May 14, 2020 - Science

The coronavirus pandemic reawakens bioweapon fears

Illustration of two crossed syringes surrounded by circles

Illustration: Aïda Amer/Axios

The immense human and economic toll of the COVID-19 pandemic only underscores the threat posed by pathogens that could be deliberately engineered and released.

Why it matters: New technology like gene editing and DNA synthesis has made the creation of more virulent pathogens easier. Yet security and regulation efforts haven't kept pace with the science.

What's happening: Despite some claims by the White House, overwhelming scientific evidence indicates that the novel coronavirus was not accidentally released from a lab or deliberately engineered, but naturally spilled over from an animal source.

  • That doesn't mean the threat from bioweapons isn't dire. Along with AI, engineered pandemics are widely considered the biggest existential risk facing humanity.
  • That's in part because a pathogen could be engineered in a lab for maximum contagiousness and virulence, well beyond what would arise through natural selection.
  • Case in point: a 2018 pandemic simulation put on by the Johns Hopkins Center for Health Security featured a fictional engineered virus called Clade X that combined the contagiousness of the common cold with the virulence of the real-life Nipah virus, which has a mortality rate of 40-75%. The resulting simulated global outbreak killed 150 million people.

COVID-19 isn't anywhere near that fatal, but the pandemic has shown the vulnerability of the U.S. and the world to biological threats both natural and manmade.

  • "Potential adversaries are of course seeing the same things we’re seeing," says Richard Pilch of the Middlebury Institute of International Studies. "Anyone looking for a radical leveling approach — whether a state actor like North Korea or a motivated terrorist organization — may be influenced by COVID-19 to consider pursuing a biological weapons capability."

Background: Bioweapons were officially banned by the Biological Weapons Convention in 1975, though North Korea is suspected of maintaining an offensive bioweapons program.

  • A particular concern about biowarfare and bioterror, though, is that many of the tools and methods that could be used to create a weaponized virus are largely indistinguishable from those used in the course of legitimate scientific research. This makes biotechnology "dual-use" — and that much more difficult to safely regulate without cutting off research that could be vitally important.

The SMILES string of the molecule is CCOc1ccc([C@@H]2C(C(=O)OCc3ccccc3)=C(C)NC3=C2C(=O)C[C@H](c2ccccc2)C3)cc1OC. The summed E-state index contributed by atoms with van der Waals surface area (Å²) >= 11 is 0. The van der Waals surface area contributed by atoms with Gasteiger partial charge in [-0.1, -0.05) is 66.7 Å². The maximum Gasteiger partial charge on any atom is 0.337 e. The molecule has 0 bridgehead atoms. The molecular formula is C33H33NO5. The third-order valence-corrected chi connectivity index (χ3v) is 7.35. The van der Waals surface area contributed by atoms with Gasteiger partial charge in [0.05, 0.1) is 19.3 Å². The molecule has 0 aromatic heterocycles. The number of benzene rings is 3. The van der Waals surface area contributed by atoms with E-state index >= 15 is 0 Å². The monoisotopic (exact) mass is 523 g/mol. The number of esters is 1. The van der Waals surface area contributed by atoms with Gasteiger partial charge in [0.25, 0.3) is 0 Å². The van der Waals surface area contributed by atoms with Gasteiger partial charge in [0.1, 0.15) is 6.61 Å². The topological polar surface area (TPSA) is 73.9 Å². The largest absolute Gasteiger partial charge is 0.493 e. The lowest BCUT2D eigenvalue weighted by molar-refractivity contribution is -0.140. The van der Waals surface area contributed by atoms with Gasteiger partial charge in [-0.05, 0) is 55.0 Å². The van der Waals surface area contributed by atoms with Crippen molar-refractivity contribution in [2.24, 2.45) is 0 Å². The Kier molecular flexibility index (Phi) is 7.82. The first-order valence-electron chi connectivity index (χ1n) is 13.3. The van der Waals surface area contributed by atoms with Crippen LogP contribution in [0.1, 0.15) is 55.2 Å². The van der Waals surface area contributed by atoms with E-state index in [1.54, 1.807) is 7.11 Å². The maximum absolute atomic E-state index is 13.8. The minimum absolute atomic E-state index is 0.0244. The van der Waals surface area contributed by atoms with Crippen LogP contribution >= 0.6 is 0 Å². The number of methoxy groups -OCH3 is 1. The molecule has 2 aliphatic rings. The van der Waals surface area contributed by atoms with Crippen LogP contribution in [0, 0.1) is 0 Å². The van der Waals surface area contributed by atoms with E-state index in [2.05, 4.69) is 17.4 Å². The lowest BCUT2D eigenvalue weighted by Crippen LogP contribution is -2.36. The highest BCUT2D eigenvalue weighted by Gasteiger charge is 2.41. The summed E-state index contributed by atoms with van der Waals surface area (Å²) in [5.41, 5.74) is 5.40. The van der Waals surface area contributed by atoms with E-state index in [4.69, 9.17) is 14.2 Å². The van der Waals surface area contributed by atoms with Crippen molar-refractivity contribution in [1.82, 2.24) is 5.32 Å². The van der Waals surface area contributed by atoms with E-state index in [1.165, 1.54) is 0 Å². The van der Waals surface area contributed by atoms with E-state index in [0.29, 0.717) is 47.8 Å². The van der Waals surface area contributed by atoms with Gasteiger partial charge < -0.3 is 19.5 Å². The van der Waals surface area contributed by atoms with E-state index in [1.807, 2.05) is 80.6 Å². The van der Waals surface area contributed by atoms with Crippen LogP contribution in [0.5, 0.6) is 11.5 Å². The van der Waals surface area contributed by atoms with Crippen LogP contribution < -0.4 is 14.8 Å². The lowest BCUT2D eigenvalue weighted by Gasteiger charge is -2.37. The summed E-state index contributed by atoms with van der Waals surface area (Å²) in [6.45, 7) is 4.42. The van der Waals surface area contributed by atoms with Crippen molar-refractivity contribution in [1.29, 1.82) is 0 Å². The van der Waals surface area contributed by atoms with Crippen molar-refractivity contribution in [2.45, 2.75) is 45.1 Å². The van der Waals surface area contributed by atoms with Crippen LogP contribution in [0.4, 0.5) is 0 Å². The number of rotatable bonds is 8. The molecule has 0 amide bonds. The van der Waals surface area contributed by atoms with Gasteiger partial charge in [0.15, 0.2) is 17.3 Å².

• While earlier bioweapons fears focused on the possibility that a state or terror group could try to weaponize a known dangerous agent like smallpox — which would require somehow obtaining restricted pathogens — new technology means that someone could obtain the genetic sequence of a germ online and synthesize it in the lab.
  • "If you've been trained in a relevant technical discipline, that means you can make almost any potentially harmful agent that you're aware of," says Kevin Esvelt, a biologist at the MIT Media Lab and a member of the CDC's Biological Agent Containment Working Group. That would include the novel coronavirus that causes COVID-19, which was recently synthesized from its genetic sequence in a study published in Nature.

How it works: Currently, synthetic DNA is ordered through commercial suppliers. But while most suppliers screen DNA orders for the sequences of dangerous pathogens, they're not required to — and not all do, which means safety efforts are "incomplete, inaccurate, and insecure," says Esvelt.

  • Screening efforts that look for the genetic sequences of known pathogens also wouldn't necessarily be able to detect when synthetic DNA was being used to make something entirely novel and dangerous.
  • In the near future, desktop DNA synthesizers may be able to generate synthetic DNA in the lab, cutting out the need for commercial suppliers — and potential security screenings.
  • The democratization of biotechnology could unleash a wave of creativity and innovation, just as the democratization of personal computing did. But it also increases the number of people who could potentially make a dangerous engineered virus, whether deliberately or by accident.

What's next: Experts agree on the need for a stronger international regime aimed at controlling bioweapons and regulating dual-use biotechnology research. But given the growing animosity between the U.S. and China over the origins of the novel coronavirus, that may be an impossible ask.

  • Scientists in the biotechnology world working on dual-use research — and the organizations that fund them — need to "know as much as possible about the risks beforehand," says Beth Cameron of the Nuclear Threat Initiative.
  • Esvelt has proposed the creation of a secure screening process that would use advanced cryptography to make it far more difficult for rogue actors to obtain synthetic DNA that could be used for potentially dangerous purposes.
"COVID-19 has been a catastrophe for the world but there is a potential for even greater catastrophe. And we are not prepared for this."
— Beth Cameron
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